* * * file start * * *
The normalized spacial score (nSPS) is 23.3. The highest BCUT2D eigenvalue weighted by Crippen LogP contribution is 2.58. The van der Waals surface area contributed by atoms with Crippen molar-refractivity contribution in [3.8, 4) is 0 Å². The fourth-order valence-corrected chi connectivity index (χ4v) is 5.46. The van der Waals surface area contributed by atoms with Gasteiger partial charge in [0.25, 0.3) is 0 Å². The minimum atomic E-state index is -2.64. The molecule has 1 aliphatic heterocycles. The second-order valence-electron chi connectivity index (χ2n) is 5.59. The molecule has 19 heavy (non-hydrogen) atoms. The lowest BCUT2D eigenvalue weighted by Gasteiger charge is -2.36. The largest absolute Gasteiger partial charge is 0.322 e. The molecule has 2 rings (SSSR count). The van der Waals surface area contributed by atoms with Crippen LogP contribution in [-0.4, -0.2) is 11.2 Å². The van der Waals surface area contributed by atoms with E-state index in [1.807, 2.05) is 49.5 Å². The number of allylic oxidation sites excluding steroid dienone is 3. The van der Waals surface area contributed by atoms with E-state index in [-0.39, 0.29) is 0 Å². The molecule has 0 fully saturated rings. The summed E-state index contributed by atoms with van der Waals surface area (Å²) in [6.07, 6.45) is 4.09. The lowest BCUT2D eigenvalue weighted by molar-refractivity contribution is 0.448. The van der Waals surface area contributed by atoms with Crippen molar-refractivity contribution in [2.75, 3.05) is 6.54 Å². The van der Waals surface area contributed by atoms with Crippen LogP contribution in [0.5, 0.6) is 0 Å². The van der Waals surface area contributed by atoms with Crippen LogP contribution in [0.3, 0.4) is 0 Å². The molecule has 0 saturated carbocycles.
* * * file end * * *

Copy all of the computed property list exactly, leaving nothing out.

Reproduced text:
The normalized spacial score (nSPS) is 23.3. The highest BCUT2D eigenvalue weighted by Crippen LogP contribution is 2.58. The van der Waals surface area contributed by atoms with Crippen molar-refractivity contribution in [3.8, 4) is 0 Å². The fourth-order valence-corrected chi connectivity index (χ4v) is 5.46. The van der Waals surface area contributed by atoms with Gasteiger partial charge in [0.25, 0.3) is 0 Å². The minimum atomic E-state index is -2.64. The molecule has 1 aliphatic heterocycles. The second-order valence-electron chi connectivity index (χ2n) is 5.59. The molecule has 19 heavy (non-hydrogen) atoms. The lowest BCUT2D eigenvalue weighted by Gasteiger charge is -2.36. The largest absolute Gasteiger partial charge is 0.322 e. The molecule has 2 rings (SSSR count). The van der Waals surface area contributed by atoms with Crippen LogP contribution in [-0.4, -0.2) is 11.2 Å². The van der Waals surface area contributed by atoms with E-state index in [1.807, 2.05) is 49.5 Å². The number of allylic oxidation sites excluding steroid dienone is 3. The van der Waals surface area contributed by atoms with E-state index in [-0.39, 0.29) is 0 Å². The molecule has 0 fully saturated rings. The summed E-state index contributed by atoms with van der Waals surface area (Å²) in [6.07, 6.45) is 4.09. The lowest BCUT2D eigenvalue weighted by molar-refractivity contribution is 0.448. The van der Waals surface area contributed by atoms with Crippen molar-refractivity contribution in [2.75, 3.05) is 6.54 Å². The van der Waals surface area contributed by atoms with Crippen LogP contribution in [0.5, 0.6) is 0 Å². The van der Waals surface area contributed by atoms with Crippen LogP contribution in [0.3, 0.4) is 0 Å². The molecule has 0 saturated carbocycles.